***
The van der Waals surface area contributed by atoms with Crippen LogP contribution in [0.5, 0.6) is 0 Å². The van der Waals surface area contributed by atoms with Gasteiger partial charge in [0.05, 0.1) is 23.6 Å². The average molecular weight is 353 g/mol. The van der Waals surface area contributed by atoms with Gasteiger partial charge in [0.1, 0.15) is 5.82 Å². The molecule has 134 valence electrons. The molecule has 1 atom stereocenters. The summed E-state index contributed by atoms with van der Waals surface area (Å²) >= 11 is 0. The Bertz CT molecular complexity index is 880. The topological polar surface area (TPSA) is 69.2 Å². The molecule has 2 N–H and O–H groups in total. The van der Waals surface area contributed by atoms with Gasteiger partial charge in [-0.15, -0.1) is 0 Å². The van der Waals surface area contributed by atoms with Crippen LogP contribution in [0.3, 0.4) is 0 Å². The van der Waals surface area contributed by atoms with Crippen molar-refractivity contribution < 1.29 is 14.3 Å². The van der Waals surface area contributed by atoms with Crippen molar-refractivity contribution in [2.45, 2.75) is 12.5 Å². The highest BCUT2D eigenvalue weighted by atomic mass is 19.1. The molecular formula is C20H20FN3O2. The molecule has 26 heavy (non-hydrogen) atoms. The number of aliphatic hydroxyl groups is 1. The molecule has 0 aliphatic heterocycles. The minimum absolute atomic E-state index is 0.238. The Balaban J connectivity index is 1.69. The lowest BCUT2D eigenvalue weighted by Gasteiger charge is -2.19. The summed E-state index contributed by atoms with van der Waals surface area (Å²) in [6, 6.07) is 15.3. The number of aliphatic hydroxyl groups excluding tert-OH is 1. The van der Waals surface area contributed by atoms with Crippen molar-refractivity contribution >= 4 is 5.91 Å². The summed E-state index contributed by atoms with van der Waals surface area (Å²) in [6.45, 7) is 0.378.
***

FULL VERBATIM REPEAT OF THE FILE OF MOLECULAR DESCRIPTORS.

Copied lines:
The van der Waals surface area contributed by atoms with Crippen LogP contribution in [0.5, 0.6) is 0 Å². The van der Waals surface area contributed by atoms with Gasteiger partial charge in [0.05, 0.1) is 23.6 Å². The average molecular weight is 353 g/mol. The van der Waals surface area contributed by atoms with Gasteiger partial charge in [0.1, 0.15) is 5.82 Å². The molecule has 134 valence electrons. The molecule has 1 atom stereocenters. The summed E-state index contributed by atoms with van der Waals surface area (Å²) >= 11 is 0. The Bertz CT molecular complexity index is 880. The topological polar surface area (TPSA) is 69.2 Å². The molecule has 2 N–H and O–H groups in total. The van der Waals surface area contributed by atoms with Gasteiger partial charge in [-0.15, -0.1) is 0 Å². The van der Waals surface area contributed by atoms with Crippen LogP contribution in [0.3, 0.4) is 0 Å². The van der Waals surface area contributed by atoms with Crippen molar-refractivity contribution < 1.29 is 14.3 Å². The van der Waals surface area contributed by atoms with Crippen molar-refractivity contribution in [2.45, 2.75) is 12.5 Å². The highest BCUT2D eigenvalue weighted by atomic mass is 19.1. The molecular formula is C20H20FN3O2. The molecule has 26 heavy (non-hydrogen) atoms. The number of aliphatic hydroxyl groups is 1. The molecule has 0 aliphatic heterocycles. The minimum absolute atomic E-state index is 0.238. The Balaban J connectivity index is 1.69. The lowest BCUT2D eigenvalue weighted by Gasteiger charge is -2.19. The summed E-state index contributed by atoms with van der Waals surface area (Å²) in [6, 6.07) is 15.3. The number of aliphatic hydroxyl groups excluding tert-OH is 1. The van der Waals surface area contributed by atoms with Crippen molar-refractivity contribution >= 4 is 5.91 Å². The summed E-state index contributed by atoms with van der Waals surface area (Å²) in [6.45, 7) is 0.378.